I think you're beginning to learn a painful lesson on why you don't produce a PCB in large numbers until you've had a chance to run it through the wringer for a while. ;-)
I agree with you that the noise is probably not caused by a ground loop. Trying to alleviate the noise using techniques intended to fix ground loops is just going to be a waste of time. There were some good suggestions a while back on trying to isolate the high current loops using capacitance and such. Did you try that? I know it's not what you want to hear based on board layout, but if you can, test the theory anyway. If for no other reason than to prove it wrong and move on to something else. Do whatever you have to do to get a large cap on the power rails near your LEDs and see what happens.
You have a large pulsed current flowing from the battery to the LED boards, via the microcontroller board. Because of the resistance and inductance of the power supply lines, this means that the ground on the microcontroller board carries a small pulsed voltage relative to the battery negative terminal.
The transformer fixes the problem because you feed the difference between line output and microprocessor ground to the primary (thereby cancelling out that small pulsed voltage) and this gets reflected at the secondary.
1. You really should provide adequate power supply bypassing on the LED boards. Without this, your boards may also generate RFI. I think you need at least 1000uF between +5V (the positive supply to the LEDs) and the ground pin of the TLC5947. 2200uF or 4700uF would be better. An inductor in series with the incoming +5V on the LED board (as discussed earlier) would be the next step.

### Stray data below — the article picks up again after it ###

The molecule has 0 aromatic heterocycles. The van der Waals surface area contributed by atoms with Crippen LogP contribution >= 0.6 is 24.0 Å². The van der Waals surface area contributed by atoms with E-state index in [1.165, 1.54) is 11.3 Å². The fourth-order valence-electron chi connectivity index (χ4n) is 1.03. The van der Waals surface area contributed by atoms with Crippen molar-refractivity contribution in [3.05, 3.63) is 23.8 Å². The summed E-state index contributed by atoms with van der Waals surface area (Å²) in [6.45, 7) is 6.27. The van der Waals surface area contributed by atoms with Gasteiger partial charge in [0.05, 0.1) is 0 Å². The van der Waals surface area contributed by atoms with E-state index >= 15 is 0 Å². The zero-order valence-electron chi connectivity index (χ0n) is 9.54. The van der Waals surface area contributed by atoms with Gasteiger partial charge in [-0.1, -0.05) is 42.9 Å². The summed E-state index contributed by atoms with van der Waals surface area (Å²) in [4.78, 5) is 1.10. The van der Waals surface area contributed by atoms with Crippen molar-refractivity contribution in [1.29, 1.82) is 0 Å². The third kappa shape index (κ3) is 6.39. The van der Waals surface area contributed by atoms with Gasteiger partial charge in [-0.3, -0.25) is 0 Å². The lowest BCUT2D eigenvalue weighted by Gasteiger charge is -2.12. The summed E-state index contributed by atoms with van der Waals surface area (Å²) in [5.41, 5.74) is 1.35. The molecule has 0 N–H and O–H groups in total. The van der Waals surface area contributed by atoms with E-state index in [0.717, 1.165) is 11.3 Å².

2. Include a small PCB-mounting audio isolation transformer on the microcontroller board.
3. In the diagram in your original post, you have a ground connection to R11, R12 and JP7. If you choose not to include a transformer, then make provision on your board to separate this ground from the main ground on the board, with a jumper connecting them together. When using a common supply, remove the jumper. This way, the voltage divider will be referenced to the amplifier input ground instead of the microcontroller ground, so at the same time as reducing the signal voltage, the divider will reduce the noise voltage passed to the amplifier. Removing the jumper will eliminate the ground loop too.
4. Use thick wires between the microcontroller board and the battery (to reduce resistance), and ensure the power and ground conductors are in the same cable, or twisted around each other (to minimize the area they enclose and thereby minimize the inductance).
I don't understand. Is it because the ground plane and wires act kind of like a capacitor as power flows in and the battery is unable to discharge them back to 0V quickly enough that the ground potential of the board fluctuates as the LED modules draw power?
So am I right in assuming that the reason putting a cap in series with the RCA's ground pin didn't work, was because the fluctuations on the ground were AC in nature, and could pass right through the cap?